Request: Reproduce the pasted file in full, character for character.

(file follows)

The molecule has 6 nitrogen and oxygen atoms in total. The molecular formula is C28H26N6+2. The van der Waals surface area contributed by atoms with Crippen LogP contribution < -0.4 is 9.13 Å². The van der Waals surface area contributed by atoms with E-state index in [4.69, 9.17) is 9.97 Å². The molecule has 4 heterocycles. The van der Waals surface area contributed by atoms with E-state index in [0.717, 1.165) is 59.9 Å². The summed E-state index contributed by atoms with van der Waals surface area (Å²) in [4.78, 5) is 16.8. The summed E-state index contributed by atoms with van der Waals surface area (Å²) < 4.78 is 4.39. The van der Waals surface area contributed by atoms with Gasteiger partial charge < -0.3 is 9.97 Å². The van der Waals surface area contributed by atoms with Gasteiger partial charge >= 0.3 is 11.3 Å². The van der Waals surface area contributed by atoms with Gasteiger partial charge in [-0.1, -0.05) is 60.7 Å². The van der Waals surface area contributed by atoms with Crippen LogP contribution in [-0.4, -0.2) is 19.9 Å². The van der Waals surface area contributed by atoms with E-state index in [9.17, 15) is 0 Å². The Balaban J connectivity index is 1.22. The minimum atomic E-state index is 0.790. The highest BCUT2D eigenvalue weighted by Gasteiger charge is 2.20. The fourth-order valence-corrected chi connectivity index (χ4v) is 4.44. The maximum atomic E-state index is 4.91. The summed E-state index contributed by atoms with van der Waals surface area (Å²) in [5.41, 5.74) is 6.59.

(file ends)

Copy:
The molecule has 6 nitrogen and oxygen atoms in total. The molecular formula is C28H26N6+2. The van der Waals surface area contributed by atoms with Crippen LogP contribution < -0.4 is 9.13 Å². The van der Waals surface area contributed by atoms with E-state index in [4.69, 9.17) is 9.97 Å². The molecule has 4 heterocycles. The van der Waals surface area contributed by atoms with E-state index in [0.717, 1.165) is 59.9 Å². The summed E-state index contributed by atoms with van der Waals surface area (Å²) in [4.78, 5) is 16.8. The summed E-state index contributed by atoms with van der Waals surface area (Å²) < 4.78 is 4.39. The van der Waals surface area contributed by atoms with Gasteiger partial charge < -0.3 is 9.97 Å². The van der Waals surface area contributed by atoms with Gasteiger partial charge >= 0.3 is 11.3 Å². The van der Waals surface area contributed by atoms with Gasteiger partial charge in [-0.1, -0.05) is 60.7 Å². The van der Waals surface area contributed by atoms with Crippen LogP contribution in [-0.4, -0.2) is 19.9 Å². The van der Waals surface area contributed by atoms with E-state index in [9.17, 15) is 0 Å². The Balaban J connectivity index is 1.22. The minimum atomic E-state index is 0.790. The highest BCUT2D eigenvalue weighted by Gasteiger charge is 2.20. The fourth-order valence-corrected chi connectivity index (χ4v) is 4.44. The maximum atomic E-state index is 4.91. The summed E-state index contributed by atoms with van der Waals surface area (Å²) in [5.41, 5.74) is 6.59.